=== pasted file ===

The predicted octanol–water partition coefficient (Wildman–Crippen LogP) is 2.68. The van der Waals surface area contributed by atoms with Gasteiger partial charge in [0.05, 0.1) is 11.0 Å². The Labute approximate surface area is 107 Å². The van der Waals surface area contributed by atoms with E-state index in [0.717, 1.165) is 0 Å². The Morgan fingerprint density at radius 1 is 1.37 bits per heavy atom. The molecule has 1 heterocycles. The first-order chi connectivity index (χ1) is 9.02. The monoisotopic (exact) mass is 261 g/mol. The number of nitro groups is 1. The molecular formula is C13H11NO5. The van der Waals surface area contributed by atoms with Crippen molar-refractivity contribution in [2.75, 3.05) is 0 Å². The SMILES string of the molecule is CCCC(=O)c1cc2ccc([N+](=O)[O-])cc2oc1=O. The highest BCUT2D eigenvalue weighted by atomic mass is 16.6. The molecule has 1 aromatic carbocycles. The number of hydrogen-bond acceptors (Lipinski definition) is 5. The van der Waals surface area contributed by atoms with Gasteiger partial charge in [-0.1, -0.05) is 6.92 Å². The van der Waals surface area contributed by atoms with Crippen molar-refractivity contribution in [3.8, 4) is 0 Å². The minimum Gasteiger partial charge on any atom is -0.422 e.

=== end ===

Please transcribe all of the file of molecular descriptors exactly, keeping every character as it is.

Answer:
The predicted octanol–water partition coefficient (Wildman–Crippen LogP) is 2.68. The van der Waals surface area contributed by atoms with Gasteiger partial charge in [0.05, 0.1) is 11.0 Å². The Labute approximate surface area is 107 Å². The van der Waals surface area contributed by atoms with E-state index in [0.717, 1.165) is 0 Å². The Morgan fingerprint density at radius 1 is 1.37 bits per heavy atom. The molecule has 1 heterocycles. The first-order chi connectivity index (χ1) is 9.02. The monoisotopic (exact) mass is 261 g/mol. The number of nitro groups is 1. The molecular formula is C13H11NO5. The van der Waals surface area contributed by atoms with Crippen molar-refractivity contribution in [2.75, 3.05) is 0 Å². The SMILES string of the molecule is CCCC(=O)c1cc2ccc([N+](=O)[O-])cc2oc1=O. The highest BCUT2D eigenvalue weighted by atomic mass is 16.6. The molecule has 1 aromatic carbocycles. The number of hydrogen-bond acceptors (Lipinski definition) is 5. The van der Waals surface area contributed by atoms with Gasteiger partial charge in [-0.1, -0.05) is 6.92 Å². The van der Waals surface area contributed by atoms with Crippen molar-refractivity contribution in [3.8, 4) is 0 Å². The minimum Gasteiger partial charge on any atom is -0.422 e.